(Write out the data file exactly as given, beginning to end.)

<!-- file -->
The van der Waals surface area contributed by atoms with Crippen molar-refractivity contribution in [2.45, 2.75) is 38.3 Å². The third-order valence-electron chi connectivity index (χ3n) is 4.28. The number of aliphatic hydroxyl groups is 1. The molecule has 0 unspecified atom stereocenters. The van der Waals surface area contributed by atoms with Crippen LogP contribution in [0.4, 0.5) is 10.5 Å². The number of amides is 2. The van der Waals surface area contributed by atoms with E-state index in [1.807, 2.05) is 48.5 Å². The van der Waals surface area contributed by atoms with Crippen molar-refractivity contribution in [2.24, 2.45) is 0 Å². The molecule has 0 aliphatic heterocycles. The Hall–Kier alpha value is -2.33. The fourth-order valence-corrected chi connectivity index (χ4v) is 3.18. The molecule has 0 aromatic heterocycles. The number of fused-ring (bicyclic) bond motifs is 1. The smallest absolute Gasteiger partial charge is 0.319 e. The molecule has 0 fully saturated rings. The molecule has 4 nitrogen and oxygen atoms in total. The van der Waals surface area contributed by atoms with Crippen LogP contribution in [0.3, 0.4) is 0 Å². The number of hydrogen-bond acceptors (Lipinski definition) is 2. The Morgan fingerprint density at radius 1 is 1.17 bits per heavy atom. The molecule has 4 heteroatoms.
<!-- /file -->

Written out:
The van der Waals surface area contributed by atoms with Crippen molar-refractivity contribution in [2.45, 2.75) is 38.3 Å². The third-order valence-electron chi connectivity index (χ3n) is 4.28. The number of aliphatic hydroxyl groups is 1. The molecule has 0 unspecified atom stereocenters. The van der Waals surface area contributed by atoms with Crippen LogP contribution in [0.4, 0.5) is 10.5 Å². The number of amides is 2. The van der Waals surface area contributed by atoms with E-state index in [1.807, 2.05) is 48.5 Å². The van der Waals surface area contributed by atoms with Crippen molar-refractivity contribution in [2.24, 2.45) is 0 Å². The molecule has 0 aliphatic heterocycles. The Hall–Kier alpha value is -2.33. The fourth-order valence-corrected chi connectivity index (χ4v) is 3.18. The molecule has 0 aromatic heterocycles. The number of fused-ring (bicyclic) bond motifs is 1. The smallest absolute Gasteiger partial charge is 0.319 e. The molecule has 0 fully saturated rings. The molecule has 4 nitrogen and oxygen atoms in total. The van der Waals surface area contributed by atoms with Crippen LogP contribution in [0.3, 0.4) is 0 Å². The number of hydrogen-bond acceptors (Lipinski definition) is 2. The Morgan fingerprint density at radius 1 is 1.17 bits per heavy atom. The molecule has 4 heteroatoms.